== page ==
|Serial No / Chapter No’s
|Live Animals and poultry
|Animal Meat and edible offals
|Fish, fillets and other aquatic animals meat
|Honey, Eggs and Dairy Products
|Inedible animal products (unspecified)
|Flowers, Live trees and plants
|Tea, coffee, spices
|Cereals and Grains
|Milling Industry Products
|Medicinal Plants, seeds and fruits
|Lac, Gums, Resins, vegetable SAP and other extracts
|Vegetable products and materials (unspecified)
|Oils, Fats, Vegetable and Animal products
|Fish and aquatic vertebrates meat (Prepared/Preserved)
|Sugar, sugar confectionery and bubble gums
|Cocoa and Cocoa products
|Pastry, pizza, bread, waffles
|Fruits, Juices, Jams and Jellies
|Tea, coffee and other edible preparations
|Non-alcoholic beverages, Spirit and Vinegar
|Residual starch products, meals, and pellets
|Tobacco and tobacco products
|Salts and Marbles
|Mineral ores and concentrates
|Coal, Petroleum and other fossil fuels
|Gases and Inorganic Chemicals
|Blood and Pharma products
|Fertilizers and unspecified products
|Colouring and Tanning products
|Cosmetics and oils
|Soaps and waxes
|Glues and Enzymes
|Industrial explosives and fireworks
|Photographic and cinematographic goods
|Chemicals and clinical wastes
|Rubber and rubber products
|Skins and rawhides
|Leather products: Bags, wallets, and handbags
|Raw and artificial fur products
|Wood products and Wood charcoal
|Natural and Shuttlecock Cork
|Basketware, of esparto or of other plaiting materials; wickerwork and manufacturers of Straw
|Paper, Paperboard, Newsprint
|Printed Books, Newspapers and Postal goods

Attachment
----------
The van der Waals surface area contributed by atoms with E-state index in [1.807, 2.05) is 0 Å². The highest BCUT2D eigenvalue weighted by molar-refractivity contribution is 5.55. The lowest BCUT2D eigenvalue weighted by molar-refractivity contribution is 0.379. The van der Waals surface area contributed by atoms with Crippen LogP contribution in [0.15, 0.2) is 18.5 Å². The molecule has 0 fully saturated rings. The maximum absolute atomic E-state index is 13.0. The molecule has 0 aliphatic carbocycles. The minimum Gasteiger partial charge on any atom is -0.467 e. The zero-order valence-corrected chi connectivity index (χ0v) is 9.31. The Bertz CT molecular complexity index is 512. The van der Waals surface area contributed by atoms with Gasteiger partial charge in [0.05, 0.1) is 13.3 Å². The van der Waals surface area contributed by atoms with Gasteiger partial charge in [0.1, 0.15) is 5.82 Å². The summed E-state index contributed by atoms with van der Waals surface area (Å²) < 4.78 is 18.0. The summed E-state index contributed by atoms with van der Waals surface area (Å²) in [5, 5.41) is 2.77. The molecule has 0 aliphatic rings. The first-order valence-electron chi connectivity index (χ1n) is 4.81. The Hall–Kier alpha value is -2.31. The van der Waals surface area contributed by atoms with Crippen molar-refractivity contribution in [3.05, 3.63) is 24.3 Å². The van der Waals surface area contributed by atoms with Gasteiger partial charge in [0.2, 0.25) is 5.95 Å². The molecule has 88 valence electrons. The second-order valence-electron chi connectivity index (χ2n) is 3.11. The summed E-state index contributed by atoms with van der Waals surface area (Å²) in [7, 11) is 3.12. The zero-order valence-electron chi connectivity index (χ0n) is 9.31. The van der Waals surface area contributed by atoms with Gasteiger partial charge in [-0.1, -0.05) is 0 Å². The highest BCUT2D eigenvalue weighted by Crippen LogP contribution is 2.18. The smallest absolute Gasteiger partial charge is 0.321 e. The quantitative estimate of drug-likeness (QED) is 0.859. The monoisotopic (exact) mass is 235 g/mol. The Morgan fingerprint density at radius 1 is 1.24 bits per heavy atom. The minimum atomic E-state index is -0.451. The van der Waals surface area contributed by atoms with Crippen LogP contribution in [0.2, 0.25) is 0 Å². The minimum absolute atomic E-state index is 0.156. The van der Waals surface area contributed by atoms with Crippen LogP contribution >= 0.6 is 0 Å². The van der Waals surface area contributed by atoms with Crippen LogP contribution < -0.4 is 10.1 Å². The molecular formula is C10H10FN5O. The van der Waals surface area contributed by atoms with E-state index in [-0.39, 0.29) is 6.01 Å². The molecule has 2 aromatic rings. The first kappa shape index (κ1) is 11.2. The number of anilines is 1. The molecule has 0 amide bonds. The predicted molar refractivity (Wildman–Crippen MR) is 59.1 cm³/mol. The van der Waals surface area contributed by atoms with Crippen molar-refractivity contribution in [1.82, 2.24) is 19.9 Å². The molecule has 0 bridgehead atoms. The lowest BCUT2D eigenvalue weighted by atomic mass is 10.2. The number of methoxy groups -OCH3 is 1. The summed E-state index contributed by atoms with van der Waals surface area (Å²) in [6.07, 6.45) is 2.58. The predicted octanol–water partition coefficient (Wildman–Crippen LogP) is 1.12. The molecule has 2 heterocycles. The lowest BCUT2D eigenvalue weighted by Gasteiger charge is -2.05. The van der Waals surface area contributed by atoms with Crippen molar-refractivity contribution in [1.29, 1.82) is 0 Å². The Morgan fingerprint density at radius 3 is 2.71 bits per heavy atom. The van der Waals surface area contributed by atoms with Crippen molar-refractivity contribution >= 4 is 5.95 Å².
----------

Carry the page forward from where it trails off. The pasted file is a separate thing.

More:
|Fine, woolor coarse animal hair; woven fabric andhorse hair yarn
|paper yarn and woven fabrics of paper yarn and Other vegetable textile fibres
|Man-made staple fibres
|Cables,ropes, felt and nonwovens,cordage, wadding; special yarns; twine and articles thereof
|Carpets and other textile floor coverings
|Fabrics of tufted textile, lace; tapestries,trimmings; embroidery
|Coated and laminated textile fabrics, special woven fabrics,
|Knitted or crocheted fabrics
|Accessories of clothing knitted or crocheted and articles of apparel
|Clothing accessories not knitted or crochetedand articles of apparel
|Other textile articles, sets, worn clothing and rags, worn textile articles
|Footwear, gaiters, and parts of such articles
|Headgear parts thereof
|Umbrellas, walking stick and accessories
|Wigs, artificial flowers, false beards
|Cement, Plaster, mica and construction materials
|Bricks and ceramic products
|Glass and glassware products
|Gold, silver, diamond, pearls and other precious metals
|Iron, steel, Iron rods and non-alloy products
|Railway tracks, iron tube, Containers, nails, needles and sanitary wares
|Copper and copper alloy products
|Nickel and nickel alloy products
|Aluminium and aluminium products
|(Reserved for possible future use)
|Lead, lead foils and sheets
|Zinc bars,Zinc dust and sheets
|Tin, tin bars and profiles
|Cobalt, Magnesium, Bismuth and other base metals
|Agricultural tools, cutlery, razors and knives
|Padlocks, bells, safe deposit lockers and base metal products
|Industrial tools and machinery
|Electrical and electronic products
|Railway machinery and locomotives
|Aircrafts, satellites, parachutes
|Boats, ships, cargo vessels
|Artificial organs, Medical equipment, monitoring systems, photographic, cinematographic accessories, lens and opticals fibres
|Watches and clocks
|All Musical Instruments
|Arms and Military weapons
|Lighting, furniture and household products
|Electronic toys, sports goods and gaming consoles
|Pens, pencils, educational equipments and smoking pipes
|Arts and Antiques
|Passenger baggage, laboratory chemical and project imports
8. How to calculate GST using HSN code?
1. Determine the Taxable Value:
2. Apply the GST Rate:
So, in this example, the total cost of the Mobile Phone including GST would be the sum of the taxable value and the calculated GST amount: Rs. 20,000 + Rs. 2,400 = Rs. 22,400.
Authored by Arghya Sen, 3rd year BALLB Student at Amity University, Kolkata